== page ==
As Good as It is Hard to Spell

Courtesy of Parlophone

Coldplay is often labeled of many things: overrated, mainstream, grandiose, overproduced, etc., and more often than not, they are. One cannot, however, accuse them of being subtle. Not ever. That’s okay, though, since subtlety is simply not in Coldplay’s nature.

Following their 2009 Grammy Award-winning “Viva la Vida or Death and All His Friends” is no easy task, so Coldplay conjured up a new and eclectic set with their latest album, “Mylo Xyloto.” This is actually a concept album about two lovers fighting the oppression of their dystopian society. That theme becomes prevalent on songs like “Us Against the World” and “Major Minus,” but I was too busy enjoying the exquisite jams on this album to really pay attention to the story.

“Mylo Xyloto,” a 42-second prelude, is striking in its simplistic xylophonic warmth. This introduction teases the eardrums in readiness for the first full track, “Hurts Like Heaven,” which is a fast-paced and catchy tune, is meant to get you out of your seat.

With a cathedral-like ringing, the single “Paradise” lingers closer to avid storytelling and lyrical depth and reminds me of their experimentation with orchestra, such as they did with “Viva la Vida.” “Paradise” is a story about seeking the perfect world.

“Charlie Brown” marches overhead and contributes to the continued enchanting atmosphere and depth of an exploratory set. Chris Martin’s vocals, paired with guitar chords, are tantalizing, and “Charlie Brown” champions itself as the album’s highlight.

With a more stripped-down bare-bones arrangement, “Us Against the World” gives Martin a chance to shine and peels open vulnerability and pain in a new way. Taking a rebelliously juicy tone, Coldplay is able to reveal a world deceived by lights and glamour. “Us Against the World” unabashedly confesses and begs a fast-paced world to “slow it down.”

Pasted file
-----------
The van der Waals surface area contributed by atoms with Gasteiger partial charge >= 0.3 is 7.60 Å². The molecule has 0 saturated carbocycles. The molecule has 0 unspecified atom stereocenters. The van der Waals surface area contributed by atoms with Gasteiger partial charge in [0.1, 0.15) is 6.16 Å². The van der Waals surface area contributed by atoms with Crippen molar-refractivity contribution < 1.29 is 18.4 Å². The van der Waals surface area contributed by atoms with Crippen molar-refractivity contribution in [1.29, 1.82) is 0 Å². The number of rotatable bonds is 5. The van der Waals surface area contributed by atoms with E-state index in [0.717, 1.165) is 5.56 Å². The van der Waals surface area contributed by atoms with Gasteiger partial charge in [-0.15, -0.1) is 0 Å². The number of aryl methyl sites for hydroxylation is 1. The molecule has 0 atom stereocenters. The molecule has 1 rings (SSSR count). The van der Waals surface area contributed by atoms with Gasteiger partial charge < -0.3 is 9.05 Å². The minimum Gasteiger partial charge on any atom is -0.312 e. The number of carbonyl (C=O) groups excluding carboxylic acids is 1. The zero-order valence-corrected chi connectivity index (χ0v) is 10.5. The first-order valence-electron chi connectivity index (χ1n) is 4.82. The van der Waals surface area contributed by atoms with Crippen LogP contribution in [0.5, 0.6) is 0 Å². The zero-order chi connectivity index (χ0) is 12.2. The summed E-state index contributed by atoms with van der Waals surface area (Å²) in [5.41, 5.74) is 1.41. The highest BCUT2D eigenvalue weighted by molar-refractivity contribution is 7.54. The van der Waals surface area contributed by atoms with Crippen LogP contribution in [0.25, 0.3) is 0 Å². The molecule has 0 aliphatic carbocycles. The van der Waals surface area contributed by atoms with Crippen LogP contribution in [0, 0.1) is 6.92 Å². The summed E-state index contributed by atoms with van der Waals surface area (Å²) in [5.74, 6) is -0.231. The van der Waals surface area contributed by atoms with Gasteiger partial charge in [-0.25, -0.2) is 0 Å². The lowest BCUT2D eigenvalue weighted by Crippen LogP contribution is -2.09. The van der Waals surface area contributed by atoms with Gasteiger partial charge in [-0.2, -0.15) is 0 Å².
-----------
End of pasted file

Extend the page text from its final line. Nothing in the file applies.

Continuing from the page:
“M.M.I.X.,” a spacy 48-second interlude (which seemed rather unnecessary to me), ushers in the lead single, “Every Teardrop is a Waterfall.” The lyrics aren’t their best, but you can tell that this track is full of passion, as it depends on chanting guitar strumming and repetitive lyrics.

“Major Minus,” a light-handed perspective on government, is an intricate guitar jam. “They got one eye watching you,” Martin warns. The breezy arrangement warps the serious nature of the lyrics into a less-than-complicated form.

“Still got such a long way to go,” Martin sings in the first verse of “U.F.O.,” which is constructed more like an interlude than a full track. In only two minutes and 10 seconds, Martin is professing that the album is only half done and that there is more to get done.

The most radio-friendly track, “Princess of China,” features Rihanna and is a dance track that combines R&B, pop and rock influences. Rihanna’s vocals balance nicely with Martin’s more jagged tone at the chorus, but it’s a forgettable track since the blurred beat’s fuzziness makes the song seem poorly produced.

“Up in Flames” begins with a synth-sown drumbeat, suggesting another club track. Once Martin starts singing, though, “Up in Flames” takes a wildly different path. With only the slightly pronounced drumbeat and piano, the track is perhaps the most vulnerable Coldplay has been in a good while. The chorus may be quite repetitive, but the constant “up in flames” chant nails down the intense desperation he is going through.

The interlude “A Hopeful Transmission” suggests that “Mylo Xyloto” is signaling an evolution of time and space. Rhythmically, it swiftly transitions into “Don’t Let It Break Your Heart,” a message about getting through the bad times. Much in the same cliff-jarring vein of previous tracks, “Don’t Let It Break Your Heart” glues together even more synthetic drums and chords to boil together a sing-along story.

A droning back track is pinned down by a piano-driven melody in “Up with the Birds.” “The birds they sang at break of day / Start again, I hear them say,” Martin sings. At around the 40-second mark, a chorus echoing “the birds they sang, all a choir,” serves as a crown for Martin’s more heartfelt and stripped-down nuances. A guitar later joins in, and the low-key performance turns into a fulfilling and indulgent production.

The biggest key to greatness in “Mylo Xyloto” lies in how Coldplay is able to expand their sound and explore new styles of music without forgetting why they are successful in the first place. The soulful ballads that drove their first three albums can be heard in “Mylo Xyloto,” but adding elements of electronic music help the album compete with the songs that have been topping the charts these days.  It allows Coldplay to place their music into a new context without stripping them of their identity.

Although “Mylo Xyloto” is obviously Coldplay’s most electronic album, it’s also their most adventurous and the album is as good as it’s hard to spell.

Rating: 4.5 out of 5